American nightmare: Migrants left to languish on streets as Midtown hotel reaches capacity

Migrants on a crowded street in New York
Migrants sit in despair on Sunday, hungry and confused after Midtown hotel reaches capacity.
Photo by Dean Moses

Migrants on Sunday said they are still seeking shelter on the streets of Midtown, hungry and confused, after the Roosevelt Hotel — one of the many Big Apple locales housing asylum-seekers in recent months — reportedly reached capacity over the weekend.

People were left laying on the streets near 45th Street and Madison Avenue overnight as the city scrambled to deal with the overwhelming demand of incoming migrants. The deluge of humanity wrapped around the lodging house, forcing the city to park several small buses outside of the premises, acting as both a place to sleep and a cooling center. 

While large groups were bussed from the Roosevelt to the Bronx early on July 30, individuals could still be observed sleeping in the back of small buses while others remained on the street with shirts and sweaters draped over their heads in the sweltering heat, others simply placed their head in hands in despair. Several migrants said, with the help of a translator, that they had been waiting outside since 10 p.m. the night prior and had yet to be allowed inside, leaving them worried and confused. They also revealed that while they had been provided with water, they had not been given any food by the city.

Migrants sleep on buses outside the Roosevelt Hotel. Photo by Dean Moses
Migrants wash themselves with bottles of water on the sidewalk. Photo by Dean Moses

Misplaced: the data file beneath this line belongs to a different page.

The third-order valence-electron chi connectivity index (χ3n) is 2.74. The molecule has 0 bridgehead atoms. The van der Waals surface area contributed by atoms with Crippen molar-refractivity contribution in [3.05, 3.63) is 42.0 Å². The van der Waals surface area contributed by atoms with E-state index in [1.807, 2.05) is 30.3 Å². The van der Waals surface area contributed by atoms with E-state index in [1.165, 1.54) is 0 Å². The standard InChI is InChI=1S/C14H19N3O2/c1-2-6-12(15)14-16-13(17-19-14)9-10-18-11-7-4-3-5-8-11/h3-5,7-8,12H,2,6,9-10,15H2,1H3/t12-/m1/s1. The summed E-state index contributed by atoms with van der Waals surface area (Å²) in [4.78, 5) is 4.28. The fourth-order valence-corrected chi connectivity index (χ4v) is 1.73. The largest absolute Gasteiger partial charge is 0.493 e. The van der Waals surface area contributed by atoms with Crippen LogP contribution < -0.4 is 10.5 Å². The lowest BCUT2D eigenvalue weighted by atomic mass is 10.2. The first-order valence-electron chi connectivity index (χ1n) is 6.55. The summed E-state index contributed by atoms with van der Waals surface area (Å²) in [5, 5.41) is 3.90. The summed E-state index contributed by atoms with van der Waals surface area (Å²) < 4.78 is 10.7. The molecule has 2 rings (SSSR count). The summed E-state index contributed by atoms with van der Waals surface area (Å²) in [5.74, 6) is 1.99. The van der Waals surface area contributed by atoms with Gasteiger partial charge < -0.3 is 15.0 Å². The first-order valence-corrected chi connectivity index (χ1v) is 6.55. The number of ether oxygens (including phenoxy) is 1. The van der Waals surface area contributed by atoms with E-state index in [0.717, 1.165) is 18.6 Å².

The Mayor’s Press Secretary Fabien Levy called the situation a “heartbreaking reality” as the city runs out of resources. Still, he said the administration continues to prioritize children and families first and foremost.

“As we’ve said for a while now, with more than 93,000 asylum seekers coming through our intake system since last spring, our teams run out of space every single day and we do our best to offer placements wherever we have space available,” Levy told amNewYork Metro. “Children and families continue to be prioritized and are found a bed every night. While we at least offered all adults a temporary place to wait off the sidewalks last night, some may have chosen to sleep outside and, in all honesty, New Yorkers may continue to see that more and more as hundreds of asylum seekers continue to arrive every day.”

“This is the heartbreaking reality and something our teams have worked tirelessly to avoid, but while our compassion is limitless, our resources are not. We still desperately need help from our state and federal partners,” he went on. “In the meantime, we encourage migrants to take up placements available outside of New York City as they become available.”

Migrants could be seen washing themselves on the street with bottles of water and even brushing their teeth on the sidewalk, all the while an out-of-service MTA bus was being prepared to whisk them elsewhere. NYPD officers were also on the scene in order to keep the chaotic circumstances under control.

As more asylum seekers are expected to arrive in the coming weeks, the mayor’s office continues to ask for federal aid in what is swiftly becoming an unmanageable crisis.

Some waited overnight on the sidewalk. Photo by Dean Moses
Some waited overnight on the sidewalk. Photo by Dean Moses